Conrad Black adheres firmly to the ‘great man’ view of history

George Orwell has a story that when Sir Walter Raleigh published the first volume of his projected history of the world while in prison, he witnessed a brawl outside his rooms in the Bloody Tower which resulted in the death of a workman. Despite diligent enquiries, Raleigh was unable to discover the cause of the quarrel. Reasoning that if he could not even ascertain the facts behind what he had observed he could hardly accurately report what had happened in distant lands centuries earlier, he burned his notes for the second volume and abandoned the entire project. No such doubts assail the 79-year-old Conrad Black, sometime proprietor of The Spectator,

How Egyptians see the Gaza crisis

I was invited to speak at the memorial service for my colleague and friend, Professor Doris Enright-Clark Shoukri, at the American University in Cairo. It was to be held at the downtown Cairo campus, overlooking Tahrir Square. Doris had worked as a professor of English literature at the university from 1955 to 2017. The same age as the Queen, she too had the aura of a fixed point in the firmament. I live in a new suburb 15 miles west of Tahrir Square. Like Cairo’s other new suburbs, it developed in the Mubarak years without plans for properly connecting it to the overcrowded capital its wealthy citizens sought to escape.

The wonder of the wandering life

Anthony Sattin begins with a quotation from Bruce Chatwin, who famously tried all his life to produce a book about nomads but never quite succeeded (the nearest he got was Songlines). Hoping to persuade Tom Maschler at Cape of the virtues of the project, Chatwin described nomads as ‘a subject that appeals to irrational instincts’ – perhaps not the best way to sell something to publishers, who tend to pride themselves on their rational ones. But Chatwin’s thesis – that we were all originally nomads and need to recover some of that instinct – is now triumphantly brought to its conclusion in Sattin’s fascinating journey through 12,000 years, from the

Does knotted string constitute ‘writing’?

What particularly excites Silvia Ferrara, the author of The Greatest Invention, is not language per se but writing – that is, the specific tool created for recording and conveying language visually. Sound made visible, tangible. The impulse to communicate might be innate, but writing is cultural, and in no way inevitable. It’s a bit of tech, which needed to be developed, and which needs to be learned. Writing has many obvious benefits – allowing communication to survive across time, thus enabling cultural traditions and posterity – unlike purely synchronous conversation, face-to-face, stuck in the present. Yet as a species (and a species with memory, specifically) we could live perfectly well

The opulent Nile cruise that evokes Agatha Christie’s Egypt

We’ve been warned about Aswan’s ‘little crocodiles’ – and it’s not long before they make their appearance. Gliding through the water, sleek bodies shining in the sun, they circle the felucca slowly, eyes glinting with curiosity. As only a handful of tourists currently exploring the Nile, we’re the exotic species – and potential rich pickings at that. ‘A dollar, please, a dollar, please,’ cries the ringleader, stretching out a hand from his paddleboard as another breaks into an off-key rendition of the Macarena. ‘Lovely jubbly,’ grins a third, pocketing a scrunched up note with appreciation. These are not the river’s feared reptiles, of course, which used to dominate the Nile

Marina Warner becomes her mother’s ‘shabti’

There comes a time after the death of parents when grief subsides, the sense of loss eases, and you, the child, are left wondering who those people were. What were they like? Not as you knew them as parents, but as people? For most of us, as the cliché goes, time is a healer, and these questions, thoughts, urges and memories lose their urgency. For others, and Marina Warner is clearly one, there is a more active, urgent, passionate and, yes, Proustian process at work — a need to bear witness — and it does not leave you alone until the questions are answered. For Warner, the questions relate in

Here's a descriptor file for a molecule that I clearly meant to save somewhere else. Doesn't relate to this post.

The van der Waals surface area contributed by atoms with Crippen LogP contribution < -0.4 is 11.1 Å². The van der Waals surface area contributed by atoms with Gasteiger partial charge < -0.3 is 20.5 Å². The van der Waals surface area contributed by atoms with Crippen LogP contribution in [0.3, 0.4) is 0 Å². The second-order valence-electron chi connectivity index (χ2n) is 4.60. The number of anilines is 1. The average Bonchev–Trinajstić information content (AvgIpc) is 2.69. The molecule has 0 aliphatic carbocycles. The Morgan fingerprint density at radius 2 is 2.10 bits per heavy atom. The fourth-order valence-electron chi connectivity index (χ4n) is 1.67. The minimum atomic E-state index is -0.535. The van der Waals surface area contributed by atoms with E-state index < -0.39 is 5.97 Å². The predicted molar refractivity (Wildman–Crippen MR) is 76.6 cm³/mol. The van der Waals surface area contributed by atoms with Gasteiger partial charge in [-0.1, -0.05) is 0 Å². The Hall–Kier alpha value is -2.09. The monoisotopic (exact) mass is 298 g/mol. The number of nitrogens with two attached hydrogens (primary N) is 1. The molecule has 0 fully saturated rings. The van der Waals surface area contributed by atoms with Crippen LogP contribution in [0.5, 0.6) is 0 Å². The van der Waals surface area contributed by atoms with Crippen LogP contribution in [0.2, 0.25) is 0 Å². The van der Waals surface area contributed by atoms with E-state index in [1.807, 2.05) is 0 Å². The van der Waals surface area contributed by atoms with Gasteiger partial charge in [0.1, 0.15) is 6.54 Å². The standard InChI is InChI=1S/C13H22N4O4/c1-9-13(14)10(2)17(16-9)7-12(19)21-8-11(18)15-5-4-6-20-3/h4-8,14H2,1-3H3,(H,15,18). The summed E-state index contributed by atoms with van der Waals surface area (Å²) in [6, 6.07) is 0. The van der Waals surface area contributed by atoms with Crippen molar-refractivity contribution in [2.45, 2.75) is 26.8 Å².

The Egyptians knew the value of accidental discoveries

The government has plans to fund a new research agency to back ‘cutting-edge science’. Ptolemaios (Ptolemy) I (367-282 bc), the first Greek king of Egypt, had a similar idea. When Alexander the Great died in 323 bc, his ramshackle ‘empire’ fell apart, and the generals he had left in charge of each region promptly turned themselves into autonomous kings. Egypt’s new king Ptolemy I decided to make Egypt’s ‘capital’ Alexandria the greatest cultural and scientific centre in the world, and the resultant ‘Museum’ became the world’s first scientific research institute. Wielding their cheque-books, the Ptolemies persuaded the finest minds of the day to sign up. These included Euclid, who invented

The art of the hermit

Late in the afternoon on Valentine’s Day, I walked through an almost empty Uffizi. Coronavirus was then a Wuhan phenomenon. Our temperatures had been taken at the airport, but there were no restrictions on travel and those wearing masks looked eccentric. I congratulated myself on finding Florence so quiet. Off-season, I thought smugly. That’s the way to do it. Heaven knows it’s empty now. The painting that caught my eye on that distant-seeming visit was a long, low cassone-shaped painting on the theme of the Thebaid attributed to Fra Angelico (c.1420). The Thebaid is a collection of texts telling of the saints who in the first centuries of Christianity retreated

Arabian nights

Recall the media coverage at the height of the Jimmy Savile scandal, times it by about a thousand, and you get an idea of the hysteria currently surrounding gay men in Egypt. That’s not an arbitrary analogy. The social ramifications of coming out as a ‘gay man’ in most parts of the Middle East are the same as for some chap on a council estate in Barnsley declaring in a packed pub at closing time that he has a 12-year-old girlfriend. Two detained gay rights campaigners who waved the rainbow flag at a recent Cairo pop concert, and thus provoked the clampdown, are presently learning that the hard way. Their

Portrait of the Week – 12 April 2017

Home Boris Johnson, the Foreign Secretary, having cancelled a trip to Moscow over the Syrian poison gas incident, consulted other foreign ministers at the G7 summit at Lucca in Italy about how to get President Vladimir Putin of Russia to abandon his support for President Bashar al-Assad of Syria. The Scottish Medicines Consortium accepted for routine use by NHS Scotland a drug called Prep which, at a cost of more than £400 a month, can protect people at risk of contracting the HIV virus through unprotected sexual activity. In England, 57 general practitioners’ surgeries closed in 2016, Pulse magazine found, with another 34 shutting because of mergers, forcing 265,000 patients to